The EU, Germany, Pindostan and Britain all condemned the firing of rockets from Gaza but not the extrajudicial execution that precipitated it, tacitly endorsing the Israeli attack. The Palestinian BDS National Committee tweeted:

Amnesty International described the developments across the Gaza-Israel boundary as “deeply worrying,” adding:

The ensuing escalation in violence between Israel and Palestinian armed groups raises fears of a rise in civilian bloodshed. Israel has a history of carrying out serious violations of international humanitarian law in Gaza, including war crimes, with impunity and displaying a shocking disregard for Palestinian lives.

Israel’s killing of Abu al-Ata on Tuesday echoes the assassination of Hamas military commander Ahmed al-Jabari in Gaza seven years ago this month, which broke a ceasefire and precipitated several days of fierce fighting and a ground invasion that left 170 Palestinians dead, more than 100 of them civilians. Ten members of the al-Dalu family and two of their neighbors were killed in a single Israeli strike on a residential building in Gaza City during that offensive. Egypt and the UN are reportedly attempting to calm the current situation and avoid a full-scale confrontation.

EU’s top court upholds right to boycott Israeli settlement goods
Ali Abunimah, Electronic Intifada, Nov 12 2019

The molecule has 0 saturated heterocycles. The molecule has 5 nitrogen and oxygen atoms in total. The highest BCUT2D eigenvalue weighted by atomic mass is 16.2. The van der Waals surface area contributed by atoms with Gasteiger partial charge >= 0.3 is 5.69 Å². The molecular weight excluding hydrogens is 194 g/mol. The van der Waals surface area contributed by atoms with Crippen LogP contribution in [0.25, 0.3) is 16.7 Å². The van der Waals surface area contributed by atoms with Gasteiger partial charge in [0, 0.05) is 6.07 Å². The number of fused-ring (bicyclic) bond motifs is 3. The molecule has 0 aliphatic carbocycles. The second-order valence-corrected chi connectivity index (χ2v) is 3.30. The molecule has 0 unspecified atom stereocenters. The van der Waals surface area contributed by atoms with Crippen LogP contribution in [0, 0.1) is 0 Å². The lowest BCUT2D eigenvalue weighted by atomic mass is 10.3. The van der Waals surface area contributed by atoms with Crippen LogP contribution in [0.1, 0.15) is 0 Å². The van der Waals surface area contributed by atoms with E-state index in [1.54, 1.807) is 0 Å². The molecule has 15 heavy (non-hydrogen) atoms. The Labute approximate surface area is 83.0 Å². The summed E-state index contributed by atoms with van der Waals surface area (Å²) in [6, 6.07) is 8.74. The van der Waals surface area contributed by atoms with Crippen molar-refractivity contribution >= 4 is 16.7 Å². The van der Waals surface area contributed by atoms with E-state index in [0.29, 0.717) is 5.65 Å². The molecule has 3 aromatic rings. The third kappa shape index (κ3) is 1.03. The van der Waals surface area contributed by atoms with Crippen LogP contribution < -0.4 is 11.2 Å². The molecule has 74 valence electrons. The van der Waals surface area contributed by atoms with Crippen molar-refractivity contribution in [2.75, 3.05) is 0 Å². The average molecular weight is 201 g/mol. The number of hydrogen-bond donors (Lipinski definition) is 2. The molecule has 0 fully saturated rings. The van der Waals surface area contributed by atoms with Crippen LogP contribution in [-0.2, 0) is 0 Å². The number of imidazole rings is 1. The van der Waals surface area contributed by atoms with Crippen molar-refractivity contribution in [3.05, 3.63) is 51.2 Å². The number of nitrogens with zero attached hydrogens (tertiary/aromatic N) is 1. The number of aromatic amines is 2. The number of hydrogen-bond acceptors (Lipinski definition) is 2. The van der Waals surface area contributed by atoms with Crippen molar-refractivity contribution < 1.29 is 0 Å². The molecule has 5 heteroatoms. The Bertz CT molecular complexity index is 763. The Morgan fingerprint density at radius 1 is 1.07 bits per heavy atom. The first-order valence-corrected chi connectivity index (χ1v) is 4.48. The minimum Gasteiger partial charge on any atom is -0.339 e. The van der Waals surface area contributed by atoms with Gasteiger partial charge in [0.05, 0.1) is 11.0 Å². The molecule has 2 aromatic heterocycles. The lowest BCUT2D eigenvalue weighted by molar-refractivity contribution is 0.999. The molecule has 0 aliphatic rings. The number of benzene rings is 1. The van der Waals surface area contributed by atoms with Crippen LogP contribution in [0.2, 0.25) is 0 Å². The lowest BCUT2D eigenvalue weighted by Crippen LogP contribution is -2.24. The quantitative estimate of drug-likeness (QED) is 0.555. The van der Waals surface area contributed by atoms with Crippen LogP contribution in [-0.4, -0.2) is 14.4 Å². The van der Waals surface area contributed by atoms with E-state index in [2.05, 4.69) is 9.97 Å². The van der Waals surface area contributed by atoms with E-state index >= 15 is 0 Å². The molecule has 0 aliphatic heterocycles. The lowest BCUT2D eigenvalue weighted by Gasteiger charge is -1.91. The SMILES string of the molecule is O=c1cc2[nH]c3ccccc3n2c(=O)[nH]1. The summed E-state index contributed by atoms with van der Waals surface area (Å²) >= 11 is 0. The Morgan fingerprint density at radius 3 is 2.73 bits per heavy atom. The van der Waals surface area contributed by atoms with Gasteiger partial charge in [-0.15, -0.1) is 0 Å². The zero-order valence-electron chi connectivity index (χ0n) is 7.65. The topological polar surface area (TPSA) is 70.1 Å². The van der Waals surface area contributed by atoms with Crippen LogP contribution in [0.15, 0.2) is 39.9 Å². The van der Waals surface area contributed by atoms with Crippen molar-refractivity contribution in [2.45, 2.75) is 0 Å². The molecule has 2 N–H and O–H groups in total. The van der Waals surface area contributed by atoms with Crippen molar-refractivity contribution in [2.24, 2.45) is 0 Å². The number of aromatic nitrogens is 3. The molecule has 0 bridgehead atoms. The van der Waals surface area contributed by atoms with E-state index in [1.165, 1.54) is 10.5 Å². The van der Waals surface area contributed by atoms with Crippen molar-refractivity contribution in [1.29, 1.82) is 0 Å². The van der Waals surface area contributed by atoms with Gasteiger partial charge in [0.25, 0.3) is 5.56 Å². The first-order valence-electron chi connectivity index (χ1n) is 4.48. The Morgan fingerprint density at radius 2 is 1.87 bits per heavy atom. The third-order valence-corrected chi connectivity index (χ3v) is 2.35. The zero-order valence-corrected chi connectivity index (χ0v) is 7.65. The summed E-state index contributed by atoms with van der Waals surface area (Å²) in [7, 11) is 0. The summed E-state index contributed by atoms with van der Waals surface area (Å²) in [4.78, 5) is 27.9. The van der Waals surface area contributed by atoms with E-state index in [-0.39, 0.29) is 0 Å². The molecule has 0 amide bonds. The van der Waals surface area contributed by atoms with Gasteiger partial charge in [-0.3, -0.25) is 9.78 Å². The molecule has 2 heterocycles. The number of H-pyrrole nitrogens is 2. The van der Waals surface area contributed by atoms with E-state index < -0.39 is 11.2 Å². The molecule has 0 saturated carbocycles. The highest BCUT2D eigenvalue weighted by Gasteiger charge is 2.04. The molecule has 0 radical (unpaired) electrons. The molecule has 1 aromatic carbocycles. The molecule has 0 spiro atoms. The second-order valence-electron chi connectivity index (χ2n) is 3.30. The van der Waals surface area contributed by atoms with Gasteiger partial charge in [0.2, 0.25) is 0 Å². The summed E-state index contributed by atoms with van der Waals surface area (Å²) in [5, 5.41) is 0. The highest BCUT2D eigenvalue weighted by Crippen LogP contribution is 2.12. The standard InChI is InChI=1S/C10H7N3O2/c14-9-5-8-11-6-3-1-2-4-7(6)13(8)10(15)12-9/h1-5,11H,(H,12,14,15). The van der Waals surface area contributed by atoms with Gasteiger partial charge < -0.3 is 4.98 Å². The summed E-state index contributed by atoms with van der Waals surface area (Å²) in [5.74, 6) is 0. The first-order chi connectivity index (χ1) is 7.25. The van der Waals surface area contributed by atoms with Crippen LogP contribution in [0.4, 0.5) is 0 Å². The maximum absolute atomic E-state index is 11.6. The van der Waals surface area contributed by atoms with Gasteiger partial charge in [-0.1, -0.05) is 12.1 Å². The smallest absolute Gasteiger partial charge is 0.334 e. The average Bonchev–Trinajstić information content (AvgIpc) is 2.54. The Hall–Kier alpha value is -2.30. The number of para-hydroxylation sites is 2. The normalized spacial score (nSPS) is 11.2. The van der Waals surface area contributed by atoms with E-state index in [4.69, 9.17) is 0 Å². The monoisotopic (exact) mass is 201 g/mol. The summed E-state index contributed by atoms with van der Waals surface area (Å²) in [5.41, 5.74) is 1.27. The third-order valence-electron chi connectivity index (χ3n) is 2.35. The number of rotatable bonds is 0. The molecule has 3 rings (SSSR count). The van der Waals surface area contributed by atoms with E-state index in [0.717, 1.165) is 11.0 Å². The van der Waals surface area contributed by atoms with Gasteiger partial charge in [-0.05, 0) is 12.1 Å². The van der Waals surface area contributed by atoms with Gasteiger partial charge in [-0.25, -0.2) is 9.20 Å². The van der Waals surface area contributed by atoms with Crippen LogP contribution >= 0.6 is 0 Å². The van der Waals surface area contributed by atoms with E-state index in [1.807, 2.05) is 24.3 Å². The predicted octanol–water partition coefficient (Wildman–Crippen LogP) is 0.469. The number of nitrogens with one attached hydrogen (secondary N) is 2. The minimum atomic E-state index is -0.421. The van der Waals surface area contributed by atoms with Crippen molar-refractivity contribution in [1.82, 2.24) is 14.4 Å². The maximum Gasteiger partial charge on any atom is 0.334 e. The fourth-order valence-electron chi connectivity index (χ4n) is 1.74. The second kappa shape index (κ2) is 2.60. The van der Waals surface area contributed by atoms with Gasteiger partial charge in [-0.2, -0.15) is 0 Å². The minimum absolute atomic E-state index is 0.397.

The European Court of Justice ruled on Tuesday that goods from Israeli colonies on occupied Palestinian land must be labeled as originating from settlements. The judgment is a severe blow to Israel’s efforts to legitimize its colonies in the occupied West Bank and Syria’s Golan Heights, the construction of which is a war crime. The court, the highest judicial authority for interpreting EU law, stated that labeling settlement goods is mandatory “in order to prevent consumers from being misled as to the fact that the State of Israel is present in the territories concerned as an occupying power and not as a sovereign entity.” The ruling also acknowledges that Israel’s settlements are part of a “policy of population transfer” by Israel “in violation of the rules of general international humanitarian law.” According to the EU court, accurate labeling is necessary so that consumers can make “informed choices, with regard not only to health, economic, environmental and social considerations, but also to ethical considerations and considerations relating to the observance of international law.” In other words, the EU’s top court is affirming that citizens have the right to engage in economic boycotts of goods in order to promote respect for human rights and international law. This part of the ruling will be particularly welcome to advocates of BDS who emphasize the role of civil society action in bringing accountability for Israel’s violations of Palestinian rights. Earlier this year, an advisory opinion from a senior official of the EU court likened Israeli settlement wines to goods from apartheid South Africa. Gerard Hogan, advocate general of the European Court of Justice, wrote: